Eva Noblezada and Devin Llaw in the broadway production of Miss Saigon.twitter/nytimesarts

My favourite musical is one that not many have heard of, and even fewer have seen, despite its position as one of the longest running shows of all time; think Cabaret with more sequins, Les Miserables with more colour, and Phantom of the Opera with even more heart-wrenching emotion.

Miss Saigon, adapted from Puccini’s Madame Butterfly by Claude-Michel Schönberg and Alain Boublil, tells the story of Kim, a bar girl during the Vietnam War who ultimately commits suicide to force Chris, an American GI stationed in Saigon in 1975, to take their son back to America with him. Despite having little in common with Kim’s story, when I first watched Miss Saigon for my 15th birthday, I was captivated by this overwhelming tale of love, chaos and the fight to survive.

Miss Saigon is a visual masterpiece; each of Kim’s fellow bar girls wears a unique lingerie set that highlights their individuality, whilst she dresses in a traditional ao dai –making the contrast between the protagonist and the chorus even starker. The Engineer – owner of the club where Kim meets Chris – wears a red blazer that becomes emblematic of his desire to achieve the luxury he describes in “The American Dream”.

“Think Cabaret with more sequins, Les Miserables with more colour, and Phantom of the Opera with even more heart-wrenching emotion.”

Anyone who has seen Les Miserables can attest to the immense range and talent of Boublil and Schönberg, and I believe that Miss Saigon represents their best work. “The Heat is On in Saigon” opens the show – an explosion of colour and sound that introduces us to the Dreamland club. The audience is then treated to an array of genres, from the beautifully romantic “Sun and Moon”, to the cabaret-style kick-lines of “The American Dream” and the militarism of “Morning of the Dragon.”

Scenes of Vietnamese refugees clamouring outside the American embassy are poignant in today's anti-immigrant climate.Flickr/sampaist

Recurrences of the theme that we hear as Chris and Kim first dance together occur throughout the show, carrying us towards the show’s devastating ending. Unlike most musicals, Miss Saigon doesn’t end with a rousing chorus number, but with Chris hunched over Kim’s lifeless body screaming a haunting “No, Kim!” that stays with the audience long after the final bows, much like Eliza’s gasp at the end of Hamilton.

Separate from the score, the lyrics in this show are also a triumph. Clever turns of phrase allow Miss Saigon to be extremely funny at times, despite its serious subject; lines such as “Cocaine, shot-gun, and prayer – the American dream” draw a ripple of laughter from the audience whilst “Christ, I’m an American, how could I fail to do good?” presents Chris as an idealist with a strong moral compass, providing a counterbalance to his brash comrade John.

“Kim’s youth helps explain how scared she would be and why she would latch so quickly onto Chris.”

Chris draws out just one of the problematic elements of the show when he tries to turn down John’s offer to buy him a night with Kim by saying “this little girl – we could be in the sack, and I would take something I can’t give back.” We meet Kim at the same time as the rest of the characters at Dreamland, as she introduces herself with the lines “I’m 17 and I’m new here today” and “I will not cry, I will not think; I’ll do my dance, I’ll make them drink.” It was sobering to think that someone just two years older than I was when I first saw Miss Saigon could end up in such a horrific position. The play’s timeline spans until 1978, making Kim just 20, the age that I am now, when she sacrifices herself to ensure that her son can have the life she dreamed for him. Perhaps this is one of the reasons why I love this show so much – whilst fortunately I am not in the same position as Kim, I am able to compare her emotional capacity to my own and understand how scared she would be and why she would latch so quickly onto Chris.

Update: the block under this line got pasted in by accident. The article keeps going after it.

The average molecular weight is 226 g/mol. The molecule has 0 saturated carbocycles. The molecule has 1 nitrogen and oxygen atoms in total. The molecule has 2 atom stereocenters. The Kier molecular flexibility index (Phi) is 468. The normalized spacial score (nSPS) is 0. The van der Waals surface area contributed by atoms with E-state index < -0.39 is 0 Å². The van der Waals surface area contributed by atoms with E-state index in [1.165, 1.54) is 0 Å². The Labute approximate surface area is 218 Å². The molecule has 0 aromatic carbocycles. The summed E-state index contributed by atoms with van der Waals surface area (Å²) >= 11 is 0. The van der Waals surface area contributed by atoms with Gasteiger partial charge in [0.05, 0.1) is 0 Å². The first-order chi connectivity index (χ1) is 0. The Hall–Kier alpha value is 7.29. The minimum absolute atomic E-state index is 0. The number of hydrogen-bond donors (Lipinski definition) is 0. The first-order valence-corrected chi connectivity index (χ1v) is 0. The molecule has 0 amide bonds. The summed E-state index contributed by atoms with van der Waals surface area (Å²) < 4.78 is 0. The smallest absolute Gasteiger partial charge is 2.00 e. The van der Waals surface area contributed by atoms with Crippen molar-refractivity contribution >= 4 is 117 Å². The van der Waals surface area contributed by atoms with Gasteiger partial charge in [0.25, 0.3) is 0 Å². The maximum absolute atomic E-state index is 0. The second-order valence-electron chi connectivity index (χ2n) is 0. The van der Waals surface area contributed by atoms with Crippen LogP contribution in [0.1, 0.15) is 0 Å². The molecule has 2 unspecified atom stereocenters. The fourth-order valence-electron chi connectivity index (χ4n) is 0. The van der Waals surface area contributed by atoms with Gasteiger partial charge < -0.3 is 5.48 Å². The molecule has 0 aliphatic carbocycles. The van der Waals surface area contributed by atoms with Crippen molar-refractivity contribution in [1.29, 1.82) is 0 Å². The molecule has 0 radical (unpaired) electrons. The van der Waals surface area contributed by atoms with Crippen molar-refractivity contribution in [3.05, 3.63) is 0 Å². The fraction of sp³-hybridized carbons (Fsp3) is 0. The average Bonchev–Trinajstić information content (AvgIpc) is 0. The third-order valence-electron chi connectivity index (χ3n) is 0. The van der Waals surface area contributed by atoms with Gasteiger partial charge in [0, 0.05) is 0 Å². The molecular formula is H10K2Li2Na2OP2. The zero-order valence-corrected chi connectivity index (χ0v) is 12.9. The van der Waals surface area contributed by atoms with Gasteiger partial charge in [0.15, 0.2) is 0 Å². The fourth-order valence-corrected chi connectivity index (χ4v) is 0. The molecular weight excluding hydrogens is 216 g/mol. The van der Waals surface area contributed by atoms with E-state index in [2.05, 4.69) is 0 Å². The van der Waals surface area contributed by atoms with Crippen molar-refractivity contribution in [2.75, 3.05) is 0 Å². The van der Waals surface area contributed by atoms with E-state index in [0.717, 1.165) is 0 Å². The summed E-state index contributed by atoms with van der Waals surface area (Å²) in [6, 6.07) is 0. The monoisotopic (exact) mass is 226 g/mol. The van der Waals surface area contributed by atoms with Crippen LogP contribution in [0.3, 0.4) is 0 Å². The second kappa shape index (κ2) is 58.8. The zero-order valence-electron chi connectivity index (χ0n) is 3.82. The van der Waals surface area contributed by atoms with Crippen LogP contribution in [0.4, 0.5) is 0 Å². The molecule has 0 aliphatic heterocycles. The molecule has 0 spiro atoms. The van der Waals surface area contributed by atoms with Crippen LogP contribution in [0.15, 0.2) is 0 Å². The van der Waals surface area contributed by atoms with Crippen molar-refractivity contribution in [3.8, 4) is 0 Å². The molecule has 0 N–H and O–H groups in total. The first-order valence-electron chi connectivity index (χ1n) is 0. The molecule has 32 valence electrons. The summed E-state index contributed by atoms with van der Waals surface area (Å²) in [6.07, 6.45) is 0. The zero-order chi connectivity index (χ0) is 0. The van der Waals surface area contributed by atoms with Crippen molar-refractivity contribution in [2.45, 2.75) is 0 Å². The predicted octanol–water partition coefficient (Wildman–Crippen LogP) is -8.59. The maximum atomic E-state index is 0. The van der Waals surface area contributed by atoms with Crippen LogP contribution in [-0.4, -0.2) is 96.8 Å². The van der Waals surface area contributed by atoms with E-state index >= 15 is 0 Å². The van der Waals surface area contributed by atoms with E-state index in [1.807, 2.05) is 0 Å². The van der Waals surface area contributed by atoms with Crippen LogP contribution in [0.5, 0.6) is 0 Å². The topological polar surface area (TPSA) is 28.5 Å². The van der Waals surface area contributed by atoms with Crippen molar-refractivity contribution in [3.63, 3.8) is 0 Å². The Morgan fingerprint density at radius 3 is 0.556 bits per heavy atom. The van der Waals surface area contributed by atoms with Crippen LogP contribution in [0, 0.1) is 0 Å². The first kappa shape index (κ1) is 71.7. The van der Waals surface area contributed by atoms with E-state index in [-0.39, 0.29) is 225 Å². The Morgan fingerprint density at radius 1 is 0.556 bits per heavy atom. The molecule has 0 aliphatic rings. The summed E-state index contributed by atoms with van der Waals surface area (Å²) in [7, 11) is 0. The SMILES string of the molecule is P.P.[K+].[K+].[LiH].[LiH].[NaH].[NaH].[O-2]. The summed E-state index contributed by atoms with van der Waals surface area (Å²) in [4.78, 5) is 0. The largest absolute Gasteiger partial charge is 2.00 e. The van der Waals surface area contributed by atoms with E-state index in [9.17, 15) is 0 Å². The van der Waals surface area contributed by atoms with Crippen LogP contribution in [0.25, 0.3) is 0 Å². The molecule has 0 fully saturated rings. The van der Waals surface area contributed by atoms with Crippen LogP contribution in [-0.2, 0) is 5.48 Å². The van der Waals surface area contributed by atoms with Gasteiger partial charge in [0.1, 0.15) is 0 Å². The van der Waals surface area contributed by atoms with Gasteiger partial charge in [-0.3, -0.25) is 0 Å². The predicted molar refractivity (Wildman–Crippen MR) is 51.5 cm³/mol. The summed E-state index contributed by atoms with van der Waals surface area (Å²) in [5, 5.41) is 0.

The show’s plot isn’t the only thing that it has faced criticism for in the past. Initially, many of Miss Saigon’s roles were severely whitewashed – thankfully, for the 2014 revival, roles such as The Engineer were recast with South-East Asian actors. In addition to this, perhaps due to comments about the plot’s fetishisation of Vietnamese women, some of the more graphic lyrics that feature on the original cast recording have since been changed, such as “who’s left to screw who hasn’t gone” being replaced with “who’s left in town who hasn’t gone” in the opening number.


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I believe that it is important to acknowledge these uncomfortable aspects of Miss Saigon, but don’t think that the violence and sexualisation that we see in Miss Saigon should be a reason to not appreciate this incredible play, as critical reflection allows the audience to use these moments as a springboard to think about the real horrors that many Vietnamese women lived through. Although Miss Saigon is no longer in the West End, I would thoroughly recommend listening to the soundtrack or purchasing a copy of the 25th anniversary performance that was filmed at the Prince Edward theatre in 2014 – this beautifully edited film allows an audience at home a revealing glimpse of how spectacular this musical is in person.